Fit Social and Behavioral Data Into the Puzzle
Additional elements beyond blood types and diagnoses often influence patient outcomes. Among the data that could play a role in predictive modeling are social and behavioral factors.
Socioeconomic issues are now a key component in many of the algorithms used in predictive modeling, according to Suleman. "There are a number of studies that point to high risk of readmission for heart patients or other chronic patients if they are depressed or living by themselves," he says, noting that the lack of a home support structure—one that can provide medication reminders or monitor adherence to the care plan—is a socioeconomic element that may heavily influence outcomes. "I think it's very important to factor these into the algorithms."
Family issues, insurance status, and even patients' ZIP codes are just a few of the data points that are often considered in predictive analytics. However, determining how and if these factors are to be included in modeling efforts can be confusing. Zeroing in on where these data fit into the broader picture is an iterative process that English says should be the responsibility of subject matter experts rather than data scientists. "You bring your results back to the experts—and that's the clinicians who would have been the ones looking at this and using it—and say, 'Is this useful to you?'" she says.
The team can then evaluate which factors are helping or hindering progress. "Then you ask, 'Why is that not useful to you?' and you have to keep refining your models," English says. Those answers may vary from one analysis to the next, but with each cycle, the data coming out the other end will be more useful and the trends more insightful.
Though behavioral and social data are often important, Byrne cautions against simply following conventional thinking. There are many myths, some of which may prove counterproductive in driving better outcomes. "When we first started doing predictive modeling of hospital readmissions, the experts told us that the reasons for readmissions would be the uninsured patient," he says.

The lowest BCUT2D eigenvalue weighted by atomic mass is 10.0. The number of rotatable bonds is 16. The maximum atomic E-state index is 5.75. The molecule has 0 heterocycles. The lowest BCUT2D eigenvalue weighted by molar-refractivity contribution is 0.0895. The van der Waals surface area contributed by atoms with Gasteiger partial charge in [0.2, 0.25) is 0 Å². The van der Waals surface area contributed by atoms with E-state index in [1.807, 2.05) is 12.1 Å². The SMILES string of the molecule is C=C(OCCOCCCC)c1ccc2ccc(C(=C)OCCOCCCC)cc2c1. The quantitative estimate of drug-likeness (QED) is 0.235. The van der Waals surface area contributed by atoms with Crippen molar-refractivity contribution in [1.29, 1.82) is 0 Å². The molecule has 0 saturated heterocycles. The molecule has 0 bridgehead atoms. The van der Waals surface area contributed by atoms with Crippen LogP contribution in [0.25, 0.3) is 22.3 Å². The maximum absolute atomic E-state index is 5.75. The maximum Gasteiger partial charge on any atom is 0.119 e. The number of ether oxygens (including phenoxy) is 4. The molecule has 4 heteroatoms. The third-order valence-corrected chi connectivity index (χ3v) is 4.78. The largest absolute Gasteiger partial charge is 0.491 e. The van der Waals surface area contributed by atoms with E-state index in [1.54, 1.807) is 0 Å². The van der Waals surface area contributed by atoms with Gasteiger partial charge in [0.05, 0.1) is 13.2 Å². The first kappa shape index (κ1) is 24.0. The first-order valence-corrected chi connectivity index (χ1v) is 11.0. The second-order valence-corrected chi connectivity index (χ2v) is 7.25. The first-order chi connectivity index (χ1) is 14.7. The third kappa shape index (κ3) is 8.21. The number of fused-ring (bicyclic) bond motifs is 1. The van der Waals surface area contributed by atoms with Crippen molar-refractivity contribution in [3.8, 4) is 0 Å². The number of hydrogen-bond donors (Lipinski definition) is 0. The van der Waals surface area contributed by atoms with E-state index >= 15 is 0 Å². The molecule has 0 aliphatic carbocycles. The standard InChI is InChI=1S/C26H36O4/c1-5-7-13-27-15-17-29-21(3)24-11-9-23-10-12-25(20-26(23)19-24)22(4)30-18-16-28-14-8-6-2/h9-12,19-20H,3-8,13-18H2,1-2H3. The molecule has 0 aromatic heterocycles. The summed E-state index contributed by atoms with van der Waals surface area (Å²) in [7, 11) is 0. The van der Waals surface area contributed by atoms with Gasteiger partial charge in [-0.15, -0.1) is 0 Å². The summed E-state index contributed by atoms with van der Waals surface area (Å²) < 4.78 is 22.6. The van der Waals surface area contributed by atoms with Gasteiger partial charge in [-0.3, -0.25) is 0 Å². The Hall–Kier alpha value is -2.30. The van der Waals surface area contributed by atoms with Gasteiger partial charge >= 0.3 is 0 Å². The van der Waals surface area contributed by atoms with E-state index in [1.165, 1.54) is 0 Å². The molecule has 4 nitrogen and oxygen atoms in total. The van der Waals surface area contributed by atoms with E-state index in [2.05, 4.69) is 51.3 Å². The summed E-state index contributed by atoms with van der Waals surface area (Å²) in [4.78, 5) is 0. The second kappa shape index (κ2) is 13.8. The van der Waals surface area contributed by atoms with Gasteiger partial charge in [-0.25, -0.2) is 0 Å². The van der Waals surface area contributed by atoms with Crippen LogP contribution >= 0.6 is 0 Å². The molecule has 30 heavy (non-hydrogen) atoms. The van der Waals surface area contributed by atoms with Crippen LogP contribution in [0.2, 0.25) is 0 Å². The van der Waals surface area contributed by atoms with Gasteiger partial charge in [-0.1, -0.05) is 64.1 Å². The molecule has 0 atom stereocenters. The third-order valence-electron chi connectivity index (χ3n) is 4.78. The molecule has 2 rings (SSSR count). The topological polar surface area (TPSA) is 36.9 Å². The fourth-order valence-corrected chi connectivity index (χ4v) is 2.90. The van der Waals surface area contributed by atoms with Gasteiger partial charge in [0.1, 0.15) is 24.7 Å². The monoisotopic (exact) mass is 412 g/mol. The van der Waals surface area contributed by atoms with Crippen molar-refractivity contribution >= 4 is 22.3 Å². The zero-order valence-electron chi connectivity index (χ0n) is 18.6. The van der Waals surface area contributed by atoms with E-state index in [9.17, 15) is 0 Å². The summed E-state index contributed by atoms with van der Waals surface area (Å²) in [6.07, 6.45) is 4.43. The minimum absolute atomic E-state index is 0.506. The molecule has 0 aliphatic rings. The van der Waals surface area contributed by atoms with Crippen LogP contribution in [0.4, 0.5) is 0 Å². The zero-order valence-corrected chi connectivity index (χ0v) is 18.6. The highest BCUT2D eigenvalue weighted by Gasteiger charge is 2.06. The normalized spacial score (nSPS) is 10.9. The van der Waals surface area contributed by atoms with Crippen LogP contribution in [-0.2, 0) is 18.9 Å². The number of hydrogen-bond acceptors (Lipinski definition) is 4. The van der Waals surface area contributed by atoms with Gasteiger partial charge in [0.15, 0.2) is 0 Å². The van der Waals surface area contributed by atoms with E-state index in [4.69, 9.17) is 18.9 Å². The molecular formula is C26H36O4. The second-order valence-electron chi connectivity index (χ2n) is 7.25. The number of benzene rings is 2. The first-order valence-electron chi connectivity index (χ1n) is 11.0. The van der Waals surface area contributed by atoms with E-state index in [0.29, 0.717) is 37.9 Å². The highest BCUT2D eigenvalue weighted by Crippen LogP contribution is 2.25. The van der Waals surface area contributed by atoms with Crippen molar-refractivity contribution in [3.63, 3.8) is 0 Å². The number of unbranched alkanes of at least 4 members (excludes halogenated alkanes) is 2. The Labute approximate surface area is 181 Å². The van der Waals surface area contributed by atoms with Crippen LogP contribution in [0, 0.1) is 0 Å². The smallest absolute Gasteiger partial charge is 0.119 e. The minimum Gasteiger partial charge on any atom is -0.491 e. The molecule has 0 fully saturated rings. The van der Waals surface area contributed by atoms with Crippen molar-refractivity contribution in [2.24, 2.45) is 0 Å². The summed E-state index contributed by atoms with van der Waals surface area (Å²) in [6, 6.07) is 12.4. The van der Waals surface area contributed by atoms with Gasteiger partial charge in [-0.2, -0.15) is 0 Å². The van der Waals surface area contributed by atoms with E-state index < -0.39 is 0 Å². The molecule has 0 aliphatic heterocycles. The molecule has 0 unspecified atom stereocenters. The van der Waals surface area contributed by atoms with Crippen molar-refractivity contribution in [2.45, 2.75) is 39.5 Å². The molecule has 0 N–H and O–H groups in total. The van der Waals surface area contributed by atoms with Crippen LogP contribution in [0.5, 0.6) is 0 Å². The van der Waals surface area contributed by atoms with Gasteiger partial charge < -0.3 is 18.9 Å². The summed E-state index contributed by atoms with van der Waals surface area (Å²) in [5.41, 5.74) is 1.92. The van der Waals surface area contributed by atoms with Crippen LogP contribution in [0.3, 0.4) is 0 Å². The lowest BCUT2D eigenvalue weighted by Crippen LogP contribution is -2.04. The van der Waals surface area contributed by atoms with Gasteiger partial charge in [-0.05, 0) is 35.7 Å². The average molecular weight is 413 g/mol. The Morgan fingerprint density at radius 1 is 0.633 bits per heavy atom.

That assumption proved to be opposite from what the Vanderbilt team found. Rather than seeing high readmissions across populations with low health literacy and meager or no insurance—considered to be classic readmission risk factors—the data painted a different picture. "Readmission rates were highest in well-insured, well-educated people," Byrne says. Social and behavioral factors were indeed influencing readmissions, but not in the way the researchers expected.
Will Machines Rule?
Opinions vary on machine learning and its place in the field of predictive modeling. Suleman says the technology allows for increased pattern recognition, leading to updated algorithms. However, he stresses the differences between supervised and unsupervised machine learning. "I think we're at a stage where, especially with health care, supervised machine learning is a good way to start," Suleman says.
He predicts unsupervised learning will gain ground, hopefully leading to a process where the machine not only learns on its own but also identifies patterns and triggers alerts based on that self-taught knowledge. "That's the holy grail," Suleman says, "where machines are smart and they can catch or highlight things that doctors might not because of their lack of time or information."
The machine can then fill in the gaps, says Suleman, who believes machine learning will play a pivotal role in health care as better technologies are developed and new algorithms are introduced.